I’m a lifelong Dodgers fan and I waited for 32 years for the team to win another World Series. But during this period of time, the sport has certainly seen much change. With the availability of huge amounts of data, sophisticated computers and advanced analytics, the strategies have become increasingly based on the numbers. It seems that AI (Artificial Intelligence) has dominated the decision making process.
We got an example of this in the crucial Game 6 of the World Series. Tampa Bay Rays manager Kevin Cash took out pitcher Blake Snell from the game, even though he was nearly flawless.
It does look like Cash’s move was based on the numbers—and the decision proved to be a blunder. The Dodgers would rally and win the game (the score was 3-1).
This does show how high-stakes analytics can be. But it also highlights the risks and challenges.
So in light of all this, what are the lessons here? To answer this question, I asked some top people in the AI field and here’s what they had to say:
Sheldon Fernandez, the CEO of Darwin AI:
Hindsight is always 20/20, but Cash’s decision to pull Snell illustrates the myopia that can occur when analytics are elevated above commonsense. In artificial intelligence, we sometimes talk of “confounding variables,” which can limit the effectiveness of decisions driven purely by data because they mask the relationship between influencers. For example, the data may suggest that Snell has a higher expected ERA than his replacement (Anderson) in this scenario, while not considering sample size or other trends in the series.
Going with “the gut” can also have serious drawbacks, of course. Terry Collins ill-fated decision to have Matt Harvey pitch the ninth inning in Game 5 of the 2015 World Series will haunt Mets fans for some time as it gifted Kansas City the championship that night (my beloved Blue Jays at least took them to six games in the preceding ALCS, but that’s another matter).
However, even on its own analytical terms, the decision is hard to understand: Snell was pitching the game of his life and his replacement had struggled in his past five outings. That the Dodgers bench breathed a sigh of relief when Cash went to the bullpen brings to mind the following aphorism: “analytics are meant to inform decisions, not make decisions.”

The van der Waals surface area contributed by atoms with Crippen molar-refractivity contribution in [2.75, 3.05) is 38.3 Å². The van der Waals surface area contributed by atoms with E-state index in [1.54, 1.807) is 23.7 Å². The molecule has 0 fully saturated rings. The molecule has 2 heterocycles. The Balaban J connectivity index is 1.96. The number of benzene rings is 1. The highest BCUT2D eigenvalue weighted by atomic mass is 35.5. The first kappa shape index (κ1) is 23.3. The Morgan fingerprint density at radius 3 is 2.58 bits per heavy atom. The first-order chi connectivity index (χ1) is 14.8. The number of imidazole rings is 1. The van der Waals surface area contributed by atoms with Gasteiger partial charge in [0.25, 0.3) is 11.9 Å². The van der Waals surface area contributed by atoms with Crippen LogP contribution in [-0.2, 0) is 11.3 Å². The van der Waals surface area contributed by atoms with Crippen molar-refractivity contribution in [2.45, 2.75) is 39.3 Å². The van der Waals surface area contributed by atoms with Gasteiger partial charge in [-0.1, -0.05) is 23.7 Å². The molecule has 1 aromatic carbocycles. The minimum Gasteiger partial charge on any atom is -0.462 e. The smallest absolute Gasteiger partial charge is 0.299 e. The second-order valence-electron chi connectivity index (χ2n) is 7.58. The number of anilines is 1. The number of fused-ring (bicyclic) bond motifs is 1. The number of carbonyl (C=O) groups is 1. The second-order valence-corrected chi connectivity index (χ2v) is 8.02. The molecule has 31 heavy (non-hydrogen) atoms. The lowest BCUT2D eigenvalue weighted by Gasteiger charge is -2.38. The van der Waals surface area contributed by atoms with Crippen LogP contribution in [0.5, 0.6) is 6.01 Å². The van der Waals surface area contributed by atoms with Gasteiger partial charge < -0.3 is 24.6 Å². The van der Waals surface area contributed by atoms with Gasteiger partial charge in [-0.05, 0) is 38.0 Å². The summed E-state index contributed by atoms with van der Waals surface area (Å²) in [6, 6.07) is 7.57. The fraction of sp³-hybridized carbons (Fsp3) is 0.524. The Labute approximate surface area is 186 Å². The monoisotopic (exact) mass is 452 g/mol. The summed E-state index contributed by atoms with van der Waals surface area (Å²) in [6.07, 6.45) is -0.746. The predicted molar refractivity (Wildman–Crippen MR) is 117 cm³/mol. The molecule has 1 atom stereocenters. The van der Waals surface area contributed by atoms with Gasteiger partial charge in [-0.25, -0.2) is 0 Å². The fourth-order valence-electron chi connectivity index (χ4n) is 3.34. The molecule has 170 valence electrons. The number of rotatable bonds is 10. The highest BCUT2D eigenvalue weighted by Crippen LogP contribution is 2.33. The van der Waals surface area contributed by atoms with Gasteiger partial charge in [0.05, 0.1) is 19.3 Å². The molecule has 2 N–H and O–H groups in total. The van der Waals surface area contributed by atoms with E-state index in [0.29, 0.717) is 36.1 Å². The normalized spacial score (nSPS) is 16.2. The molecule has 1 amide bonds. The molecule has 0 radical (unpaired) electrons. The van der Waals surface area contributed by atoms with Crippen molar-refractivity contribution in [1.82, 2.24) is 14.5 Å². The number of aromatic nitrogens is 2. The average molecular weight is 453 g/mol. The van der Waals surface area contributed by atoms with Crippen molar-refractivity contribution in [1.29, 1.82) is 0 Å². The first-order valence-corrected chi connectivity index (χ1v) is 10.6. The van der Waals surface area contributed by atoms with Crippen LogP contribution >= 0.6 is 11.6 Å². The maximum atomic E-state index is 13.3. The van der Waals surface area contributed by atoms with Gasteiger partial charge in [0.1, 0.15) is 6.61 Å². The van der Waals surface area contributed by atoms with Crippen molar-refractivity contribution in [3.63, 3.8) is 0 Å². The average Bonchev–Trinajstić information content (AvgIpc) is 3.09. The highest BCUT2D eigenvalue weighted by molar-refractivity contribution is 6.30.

Kathy Brunner, the Founder of Acumen Analytics:
The batter Corey Seager has hit .218 against lefties all season so you would pull him based on the numbers—a guy who has nine K’s through six innings pitched with 73 pitches thrown. Plot twist the guy they brought in has been the best reliever in all of baseball this season–but has given up six runs in six straight appearances over the past two weeks–so which is more accurate? Neither. They are both equally accurate. Baseball is situational and averages over the season become less significant as more data is amassed. A batting average of .400 in April after two games and five at bats is much less telling than a .400 batting average in September after 170 games and 500+ at Bats. The situation is the same when analyzing any position.
But it looks as though Tampa Bay decided the data from the entire season was more significant in this situation than what had occurred over the past few games. They were wrong. Add that back into the model and see what happens next year.
Tim Baumgartner, VP of Analytics at Laughlin Constable:
Moneyball forever changed baseball. It proved pennywise teams like Tampa Bay can compete with wealthy teams like Los Angeles by harnessing the power of data analysis to drive successful roster-building and in-game strategies.
But the game of baseball is as much art as it is science; the game isn’t played on a spreadsheet. Tampa Bay’s data strategy told them starting pitchers struggle facing batters for the third time in a game. League-wide data supports this and many teams subscribe to this strategy.
However, in game six with a championship on the line, a data-driven team leaned too far into that strategy. They cut a phenomenal pitching performance short adhering to that approach, only to watch their lead–and championship hopes–slip away.
The lesson? Teams that know how and when to use their qualitative and quantitative knowledge together (Los Angeles uses analytics too!) are usually most successful. And nine-figure payrolls don’t hurt, either!